Israel Bayer, the Portland nonprofit newspaper publisher who has become this city's leading voice on reforming homelessness policy, announced this morning that he'll be stepping down from his position at Street Roots at the end of this year.
Bayer has been working at Street Roots, founded in 1998, for the past 15 years. He plans on spending his first six months off the job writing a book and hopes to "take a breather" before moving forward.
The board of directors is currently working on a transition plan. Executive Editor Joanne Zuhl will remain in her position.
"Ultimately, from a reader perspective, you're not going to see much of a change. The organization will march on through the good times and bad, just like it always has," Bayer wrote this morning in his departure announcement.
Readers can find Street Roots at seemingly every Portland street corner: The paper is vended by homeless people who get to keep part of the dollar revenue for each issue they sell. Under Bayer, the paper increased its publication cycle from monthly to weekly.
Bayer has performed the roles of publisher and circulation director for the paper. But he has also seized the bully pulpit to become one of Portland's leading moral authorities on homelessness, even as the number of people living on the city's streets. That has often meant serving on task forces to develop Portland policies—and just as often meant demanding funding and policy reforms, especially an ending of homeless-camp sweeps.
"Personally, I've always tried to lead the organization in a way that wasn't geared toward doing the popular thing, but the right thing — for both the organization and people on the streets," Bayer stated.
Here is his full statement:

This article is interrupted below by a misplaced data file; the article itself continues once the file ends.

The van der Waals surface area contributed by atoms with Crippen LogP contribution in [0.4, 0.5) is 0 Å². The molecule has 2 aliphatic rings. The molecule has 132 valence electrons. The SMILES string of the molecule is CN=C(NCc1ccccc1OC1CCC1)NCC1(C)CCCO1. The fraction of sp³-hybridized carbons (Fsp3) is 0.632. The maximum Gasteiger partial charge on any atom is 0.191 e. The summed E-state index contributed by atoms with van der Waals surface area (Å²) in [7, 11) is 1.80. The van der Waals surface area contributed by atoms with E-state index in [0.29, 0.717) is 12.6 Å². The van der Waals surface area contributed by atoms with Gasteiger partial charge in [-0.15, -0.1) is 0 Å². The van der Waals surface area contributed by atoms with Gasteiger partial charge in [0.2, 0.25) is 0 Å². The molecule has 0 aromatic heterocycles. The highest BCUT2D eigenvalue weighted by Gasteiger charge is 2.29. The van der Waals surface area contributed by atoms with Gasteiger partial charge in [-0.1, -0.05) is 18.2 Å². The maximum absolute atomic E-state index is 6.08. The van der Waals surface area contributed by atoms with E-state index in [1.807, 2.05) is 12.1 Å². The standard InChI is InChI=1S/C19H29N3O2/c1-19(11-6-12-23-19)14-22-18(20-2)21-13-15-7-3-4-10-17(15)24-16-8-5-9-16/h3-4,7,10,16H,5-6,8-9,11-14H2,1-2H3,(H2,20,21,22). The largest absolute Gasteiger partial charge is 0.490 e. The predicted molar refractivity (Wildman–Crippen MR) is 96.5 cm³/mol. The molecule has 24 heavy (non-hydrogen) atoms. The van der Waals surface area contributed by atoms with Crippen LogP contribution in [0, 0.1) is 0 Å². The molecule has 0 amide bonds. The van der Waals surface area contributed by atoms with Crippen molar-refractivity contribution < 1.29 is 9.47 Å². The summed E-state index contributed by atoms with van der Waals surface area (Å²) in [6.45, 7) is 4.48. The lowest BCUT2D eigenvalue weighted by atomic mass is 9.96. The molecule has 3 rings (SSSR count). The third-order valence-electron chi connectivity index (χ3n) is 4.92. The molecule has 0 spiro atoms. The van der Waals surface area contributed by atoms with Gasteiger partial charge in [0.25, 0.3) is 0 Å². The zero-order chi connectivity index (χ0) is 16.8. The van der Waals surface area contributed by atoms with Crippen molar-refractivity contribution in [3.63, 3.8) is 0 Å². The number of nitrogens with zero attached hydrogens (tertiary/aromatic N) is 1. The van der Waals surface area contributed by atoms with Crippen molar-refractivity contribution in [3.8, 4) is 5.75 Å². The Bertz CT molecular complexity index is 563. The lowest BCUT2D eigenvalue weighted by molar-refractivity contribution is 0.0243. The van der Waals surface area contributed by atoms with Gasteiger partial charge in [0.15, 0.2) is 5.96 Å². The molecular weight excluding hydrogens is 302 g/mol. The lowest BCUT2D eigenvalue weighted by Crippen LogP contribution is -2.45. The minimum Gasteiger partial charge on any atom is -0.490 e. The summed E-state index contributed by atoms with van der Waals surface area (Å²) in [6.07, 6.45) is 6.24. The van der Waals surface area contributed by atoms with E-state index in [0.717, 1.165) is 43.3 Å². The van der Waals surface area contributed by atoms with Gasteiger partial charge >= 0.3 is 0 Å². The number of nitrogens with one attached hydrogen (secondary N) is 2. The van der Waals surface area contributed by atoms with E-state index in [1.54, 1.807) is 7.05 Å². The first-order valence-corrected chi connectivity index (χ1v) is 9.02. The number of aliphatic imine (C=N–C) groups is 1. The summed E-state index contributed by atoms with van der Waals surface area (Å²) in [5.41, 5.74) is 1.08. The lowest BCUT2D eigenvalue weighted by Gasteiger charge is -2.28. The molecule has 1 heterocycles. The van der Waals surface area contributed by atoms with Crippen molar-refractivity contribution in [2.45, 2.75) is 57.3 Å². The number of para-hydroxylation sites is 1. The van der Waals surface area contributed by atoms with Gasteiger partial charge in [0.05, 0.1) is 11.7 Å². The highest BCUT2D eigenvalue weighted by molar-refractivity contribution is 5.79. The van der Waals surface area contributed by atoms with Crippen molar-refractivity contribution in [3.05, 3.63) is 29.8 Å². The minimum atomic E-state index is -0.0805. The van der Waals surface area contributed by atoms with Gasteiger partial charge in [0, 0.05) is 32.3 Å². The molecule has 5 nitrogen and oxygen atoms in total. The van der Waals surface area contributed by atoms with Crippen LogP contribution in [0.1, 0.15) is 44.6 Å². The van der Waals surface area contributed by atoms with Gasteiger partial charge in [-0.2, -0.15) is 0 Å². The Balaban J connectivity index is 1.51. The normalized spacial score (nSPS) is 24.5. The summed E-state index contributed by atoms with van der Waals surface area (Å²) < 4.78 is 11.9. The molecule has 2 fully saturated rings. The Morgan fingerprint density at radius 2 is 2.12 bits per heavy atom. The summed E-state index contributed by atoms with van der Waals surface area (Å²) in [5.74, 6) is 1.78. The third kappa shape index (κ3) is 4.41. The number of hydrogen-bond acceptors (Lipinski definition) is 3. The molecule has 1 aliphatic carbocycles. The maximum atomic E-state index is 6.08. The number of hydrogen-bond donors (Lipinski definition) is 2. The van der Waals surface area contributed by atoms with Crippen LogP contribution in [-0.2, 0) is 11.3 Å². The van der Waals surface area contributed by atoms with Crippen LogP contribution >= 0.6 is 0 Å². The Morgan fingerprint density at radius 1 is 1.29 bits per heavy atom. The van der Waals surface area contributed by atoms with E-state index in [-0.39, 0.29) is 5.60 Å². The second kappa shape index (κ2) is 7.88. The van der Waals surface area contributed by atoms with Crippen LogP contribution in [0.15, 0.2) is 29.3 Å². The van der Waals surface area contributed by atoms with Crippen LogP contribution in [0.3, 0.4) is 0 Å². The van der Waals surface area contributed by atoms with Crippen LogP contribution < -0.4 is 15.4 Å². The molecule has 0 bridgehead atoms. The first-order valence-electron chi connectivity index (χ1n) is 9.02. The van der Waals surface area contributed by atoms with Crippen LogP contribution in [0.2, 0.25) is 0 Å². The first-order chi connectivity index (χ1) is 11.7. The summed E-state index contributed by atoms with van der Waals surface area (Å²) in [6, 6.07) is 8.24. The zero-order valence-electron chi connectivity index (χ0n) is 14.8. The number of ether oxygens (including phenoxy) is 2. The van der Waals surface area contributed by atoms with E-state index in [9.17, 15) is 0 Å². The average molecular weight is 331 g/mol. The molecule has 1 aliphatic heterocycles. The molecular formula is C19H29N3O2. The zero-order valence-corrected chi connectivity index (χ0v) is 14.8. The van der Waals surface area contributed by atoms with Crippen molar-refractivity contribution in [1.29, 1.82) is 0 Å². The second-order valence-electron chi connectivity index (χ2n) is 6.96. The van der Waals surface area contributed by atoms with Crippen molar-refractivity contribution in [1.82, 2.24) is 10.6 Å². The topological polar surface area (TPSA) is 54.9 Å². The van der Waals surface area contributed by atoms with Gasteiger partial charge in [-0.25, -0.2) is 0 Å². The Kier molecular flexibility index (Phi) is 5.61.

Dear Street Rooters, I almost can’t believe I’m writing this, but I’m announcing today that I’ll be departing Street Roots at the end of this year. I’ve lived and breathed Street Roots and homeless advocacy for the past 15 years of my life. I’ll be taking six months off to write a book and to take a breather before deciding what’s next in my life. Concerning Street Roots, the organization has never been in a better place. Under the leadership of Executive Editor Joanne Zuhl, the newspaper is thriving and will continue to do so. The organization itself is in the best financial standing it’s ever been, and we have a great team of dedicated staff, a strong board of directors and an amazing readership that will lead Street Roots into the next era. Street Roots is currently working with our board of directors on a transition plan. How to give context to the past 15 years at Street Roots? It’s hard to describe. I’m letting go of something I’ve loved with all of my heart for most of my adult life. My love for Street Roots, the neighborhood I’ve worked in for years, and the city I live in is bigger than anything I could describe. First and foremost, the hundreds upon hundreds of hours I’ve spent with people on the streets has been by far the most rewarding. It’s also been the most heartbreaking. Being able to take part in seeing so many people rise above the trauma of homelessness and go on to do great things is inspiring. Witnessing the power of the human spirit when faced with some of the harshest living conditions in the modern world is both daunting and hopeful. It’s the reason that regardless of any of the hardships we face at Street Roots, we always remain optimistic. I’ve also witnessed more people die on the streets that I can count. Their ghosts haunt me at times, and I will also have a place in my heart for those who didn’t make it out of the hell that is homelessness. Things I’m the most proud of are that together, as a team, we have inserted ourselves into the local media landscape, while becoming a fixture of hope and dignity for both people on the streets and readers a like. Street Roots has become an award-winning weekly publication, helping change the face of homelessness in Portland. I’d argue pound for pound we are one of the best street newspapers in the world and one of the best newspapers in the Pacific Northwest. Street Roots has worked with Multnomah County and the medical examiner’s office to create an annual count of people who have died on the streets. We helped deliver Portland’s first affordable housing public ballot initiative. We continue to fight for the civil rights of people on the streets. We’ve helped maintain housing for hundreds of individuals and families. The list goes on. Street Roots isn’t afraid to think big, to plan thoughtfully and to execute. That couldn’t be done without the amazing team we have at Street Roots. Personally, I’ve always tried to lead the organization in a way that wasn’t geared toward doing the popular thing, but the right thing — for both the organization and people on the streets. It has meant giving my blood, sweat and tears, while also experiencing some of the most traumatic and joyful times of my life. It has not always been easy to navigate the small world of Portland politics. It has meant speaking truth to power and trying – to the best of my ability – to always think about moving the issue homelessness forward, regardless of the consequences. I’ve always tried to do so with integrity, sometimes getting it right and sometimes not. When I first started at Street Roots, there was a World War II vet named George who was sleeping on the streets near the office. I’d always go and talk with him about everything from life to Street Roots to times long gone. The most important advice he gave me when I was starting was that there are going to be times in this job when it feels like the whole world is bearing down on you — simply breath and think about who you’re here to serve. “It’s the people,” he would say. “If that’s the only thing you accomplish, than you’ve done your job.” George has long since passed on, but I still think of him and those words, especially today as I write this column and reflect. I hope it’s the people that I’ve ultimately served. Honestly, there are so many mentors and friends I’d like to thank for helping me along my journey at Street Roots. When I took over Street Roots I had no nonprofit training or political lens in which to look at the world. It was with the help of many friends and Street Roots supporters that I owe my gratitude. I love and appreciate all of you dearly, wherever we might find ourselves on the long road. Lastly, over the next six months I will be working with the organization to make sure that Street Roots remains strong and vibrant throughout the transition. Ultimately, from a reader perspective, you’re not going to see much of a change. The organization will march on through the good times and bad, just like it always has. The reality is Street Roots is so much bigger than any one person. I can’t say how thankful I am to have been able to take part of leading this organization and being a part of such a beautiful story. Let’s continue to make it so. Big love! Israel Bayer